(This column originally appeared in the Toronto Sun)

As you’ve probably heard by now, Maryam Monsef was born in Iran – not Afghanistan.

After being praised as the ultimate refugee success story, Canada’s first cabinet minister from Afghanistan, we learned last week that the story she had presented was not accurate.

Monsef claims that she never knew the true story about where she was born and how she spent the first decade of her life. It was only after a media investigation and questions from a journalist that she asked her mother and was told the truth.

But the journalist, Robert Fife of the Globe and Mail, was acting upon a tip. Somebody else knew the truth, and reached out to members of the national media to encourage a probe.

Once the truth was revealed, other political figures in Monsef’s hometown of Peterborough, Ontario, came forward to reveal that they, too, had heard similar stories.

The question then becomes: if rumours were spinning around Peterborough about Monsef’s life story, and if anonymous tipsters were encouraging journalists to investigate, how is it that Monsef herself was the last to know?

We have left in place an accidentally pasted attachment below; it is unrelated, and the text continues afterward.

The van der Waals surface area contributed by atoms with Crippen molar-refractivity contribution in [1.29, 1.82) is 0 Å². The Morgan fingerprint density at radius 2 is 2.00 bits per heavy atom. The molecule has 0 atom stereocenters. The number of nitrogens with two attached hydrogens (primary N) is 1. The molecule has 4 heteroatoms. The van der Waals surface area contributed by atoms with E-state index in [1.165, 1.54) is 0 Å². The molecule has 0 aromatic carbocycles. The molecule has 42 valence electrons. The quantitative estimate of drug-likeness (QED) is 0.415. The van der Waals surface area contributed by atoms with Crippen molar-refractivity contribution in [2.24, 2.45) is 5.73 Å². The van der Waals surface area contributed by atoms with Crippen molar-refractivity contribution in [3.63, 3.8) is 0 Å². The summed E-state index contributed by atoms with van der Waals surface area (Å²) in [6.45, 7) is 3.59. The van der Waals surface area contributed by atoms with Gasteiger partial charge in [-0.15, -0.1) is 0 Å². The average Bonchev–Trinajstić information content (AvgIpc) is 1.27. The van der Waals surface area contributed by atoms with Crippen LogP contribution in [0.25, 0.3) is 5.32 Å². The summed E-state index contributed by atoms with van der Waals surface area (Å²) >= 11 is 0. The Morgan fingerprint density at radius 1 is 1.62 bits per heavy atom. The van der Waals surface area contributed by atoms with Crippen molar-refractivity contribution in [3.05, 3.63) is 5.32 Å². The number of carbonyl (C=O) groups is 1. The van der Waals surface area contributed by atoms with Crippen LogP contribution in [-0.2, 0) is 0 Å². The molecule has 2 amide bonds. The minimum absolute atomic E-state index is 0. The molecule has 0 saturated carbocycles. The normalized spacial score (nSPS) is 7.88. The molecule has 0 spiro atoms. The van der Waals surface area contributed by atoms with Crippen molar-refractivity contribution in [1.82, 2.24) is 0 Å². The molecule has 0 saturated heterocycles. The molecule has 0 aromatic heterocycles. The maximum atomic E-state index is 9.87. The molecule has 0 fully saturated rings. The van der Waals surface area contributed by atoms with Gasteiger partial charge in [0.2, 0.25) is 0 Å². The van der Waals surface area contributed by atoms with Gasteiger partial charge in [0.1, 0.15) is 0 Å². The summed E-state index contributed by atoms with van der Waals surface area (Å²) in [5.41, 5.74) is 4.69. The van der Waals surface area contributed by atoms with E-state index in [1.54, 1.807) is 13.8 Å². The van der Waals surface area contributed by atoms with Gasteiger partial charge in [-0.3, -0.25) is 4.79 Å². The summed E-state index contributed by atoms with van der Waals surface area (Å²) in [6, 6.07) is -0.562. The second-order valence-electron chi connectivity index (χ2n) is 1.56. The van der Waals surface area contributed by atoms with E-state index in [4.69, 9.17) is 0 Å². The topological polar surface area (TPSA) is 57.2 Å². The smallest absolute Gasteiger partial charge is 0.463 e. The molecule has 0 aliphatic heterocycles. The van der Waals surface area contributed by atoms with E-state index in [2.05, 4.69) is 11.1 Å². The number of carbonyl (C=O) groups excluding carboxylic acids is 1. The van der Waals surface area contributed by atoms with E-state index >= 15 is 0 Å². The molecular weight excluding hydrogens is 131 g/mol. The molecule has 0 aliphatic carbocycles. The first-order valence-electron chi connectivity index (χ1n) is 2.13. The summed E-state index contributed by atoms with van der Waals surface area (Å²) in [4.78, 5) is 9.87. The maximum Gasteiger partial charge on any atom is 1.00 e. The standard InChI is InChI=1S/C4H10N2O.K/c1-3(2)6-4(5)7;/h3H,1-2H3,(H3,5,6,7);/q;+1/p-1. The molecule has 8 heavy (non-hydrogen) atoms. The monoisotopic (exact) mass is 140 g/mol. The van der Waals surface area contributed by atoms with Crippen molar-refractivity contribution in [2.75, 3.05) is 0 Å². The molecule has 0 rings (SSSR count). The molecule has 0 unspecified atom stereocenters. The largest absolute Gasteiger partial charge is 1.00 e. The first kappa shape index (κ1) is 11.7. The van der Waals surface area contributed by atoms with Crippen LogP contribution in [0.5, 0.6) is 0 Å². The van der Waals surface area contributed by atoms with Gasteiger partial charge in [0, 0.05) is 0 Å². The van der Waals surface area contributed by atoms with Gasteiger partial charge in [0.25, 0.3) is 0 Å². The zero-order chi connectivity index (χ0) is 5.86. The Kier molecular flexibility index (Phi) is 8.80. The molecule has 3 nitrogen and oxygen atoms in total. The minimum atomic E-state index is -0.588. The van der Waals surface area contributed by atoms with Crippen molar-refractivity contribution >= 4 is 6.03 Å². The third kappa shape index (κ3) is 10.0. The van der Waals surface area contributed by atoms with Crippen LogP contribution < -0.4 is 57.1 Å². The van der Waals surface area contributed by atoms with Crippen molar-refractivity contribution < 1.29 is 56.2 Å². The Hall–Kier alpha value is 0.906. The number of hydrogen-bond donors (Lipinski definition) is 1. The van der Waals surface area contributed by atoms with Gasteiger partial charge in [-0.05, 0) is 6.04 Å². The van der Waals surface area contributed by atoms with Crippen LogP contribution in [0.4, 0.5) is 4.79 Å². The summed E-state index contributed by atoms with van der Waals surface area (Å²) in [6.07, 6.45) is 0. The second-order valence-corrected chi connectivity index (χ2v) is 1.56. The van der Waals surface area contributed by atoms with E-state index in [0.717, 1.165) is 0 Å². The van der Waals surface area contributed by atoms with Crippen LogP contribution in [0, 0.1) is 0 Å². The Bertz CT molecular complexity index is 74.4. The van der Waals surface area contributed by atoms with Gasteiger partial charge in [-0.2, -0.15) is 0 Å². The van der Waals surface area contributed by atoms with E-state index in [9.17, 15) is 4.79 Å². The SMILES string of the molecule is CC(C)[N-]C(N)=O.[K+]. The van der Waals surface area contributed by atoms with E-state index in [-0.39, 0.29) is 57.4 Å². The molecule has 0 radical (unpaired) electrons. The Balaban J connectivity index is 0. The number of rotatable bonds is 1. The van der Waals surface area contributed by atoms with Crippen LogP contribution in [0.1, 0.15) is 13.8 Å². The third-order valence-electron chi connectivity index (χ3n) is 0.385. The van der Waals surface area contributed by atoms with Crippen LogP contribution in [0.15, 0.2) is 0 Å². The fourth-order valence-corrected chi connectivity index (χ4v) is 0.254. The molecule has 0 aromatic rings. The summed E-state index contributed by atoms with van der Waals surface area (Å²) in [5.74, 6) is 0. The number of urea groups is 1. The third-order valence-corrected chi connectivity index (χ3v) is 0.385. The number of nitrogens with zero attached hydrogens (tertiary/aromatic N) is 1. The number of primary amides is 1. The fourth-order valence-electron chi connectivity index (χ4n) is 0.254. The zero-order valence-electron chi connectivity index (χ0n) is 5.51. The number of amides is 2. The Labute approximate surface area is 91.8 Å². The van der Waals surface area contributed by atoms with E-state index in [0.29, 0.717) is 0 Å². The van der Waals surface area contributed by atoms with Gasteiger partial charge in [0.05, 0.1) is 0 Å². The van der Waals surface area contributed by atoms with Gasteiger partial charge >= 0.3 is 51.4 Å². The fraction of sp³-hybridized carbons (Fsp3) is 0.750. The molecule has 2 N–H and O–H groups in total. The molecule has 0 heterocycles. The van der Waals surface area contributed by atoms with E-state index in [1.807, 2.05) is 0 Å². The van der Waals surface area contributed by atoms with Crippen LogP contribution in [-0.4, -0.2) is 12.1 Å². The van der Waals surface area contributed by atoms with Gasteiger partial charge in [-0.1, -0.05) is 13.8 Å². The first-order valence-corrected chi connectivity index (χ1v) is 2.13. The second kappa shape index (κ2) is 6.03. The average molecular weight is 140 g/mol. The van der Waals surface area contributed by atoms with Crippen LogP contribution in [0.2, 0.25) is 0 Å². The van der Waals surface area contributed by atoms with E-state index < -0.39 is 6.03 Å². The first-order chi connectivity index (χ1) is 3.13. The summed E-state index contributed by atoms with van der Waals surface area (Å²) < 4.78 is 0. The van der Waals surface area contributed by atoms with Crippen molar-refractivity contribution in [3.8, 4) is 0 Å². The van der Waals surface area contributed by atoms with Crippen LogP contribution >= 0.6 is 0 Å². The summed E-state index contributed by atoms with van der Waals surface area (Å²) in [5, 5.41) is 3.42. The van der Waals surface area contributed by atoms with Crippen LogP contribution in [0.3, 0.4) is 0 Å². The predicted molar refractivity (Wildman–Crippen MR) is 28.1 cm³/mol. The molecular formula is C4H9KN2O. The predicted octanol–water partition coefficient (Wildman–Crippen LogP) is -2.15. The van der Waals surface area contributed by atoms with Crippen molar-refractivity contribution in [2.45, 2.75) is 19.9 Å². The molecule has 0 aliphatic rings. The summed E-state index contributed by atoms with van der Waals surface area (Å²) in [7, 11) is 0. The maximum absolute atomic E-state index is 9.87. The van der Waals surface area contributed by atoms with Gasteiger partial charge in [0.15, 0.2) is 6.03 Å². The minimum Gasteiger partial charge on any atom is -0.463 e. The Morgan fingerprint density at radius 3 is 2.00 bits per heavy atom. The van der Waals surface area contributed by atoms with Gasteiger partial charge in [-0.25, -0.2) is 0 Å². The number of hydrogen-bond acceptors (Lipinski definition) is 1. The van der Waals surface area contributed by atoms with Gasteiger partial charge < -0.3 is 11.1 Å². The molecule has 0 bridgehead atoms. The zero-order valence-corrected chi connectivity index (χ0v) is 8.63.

It’s plausible that her version of events is completely accurate, that she didn’t know the truth until last week. But common sense would tell us that Monsef had likely heard these rumours in the past. So why didn’t she ask her mother sooner?

Immigration lawyers have come forward to suggest Monsef may have committed a crime – using false information on her refugee and citizenship application – and the penalty could be as serious as citizenship revocation and deportation.

Canada has stripped citizenship away from hundreds of people for this very reason. Providing false information to citizenship officials makes a person inadmissible to Canada, a long-standing policy that predates the Harper government.

In fact, during the last election campaign, Justin Trudeau himself praised this practice.

“Revocation of citizenship can and should happen in situations of becoming a Canadian citizen under false pretences,” said Trudeau on September 28, 2015 after the Munk foreign policy debate in Toronto.

“Indeed, when people have lied on their applications, those applications get rescinded. Even years later,” said Trudeau.

In Monsef’s case, it seems that either she or her mother hid the truth when applying for Canadian citizenship. If that’s the case, then Monsef became a citizen under false pretences.

One year ago, Trudeau said…READ MORE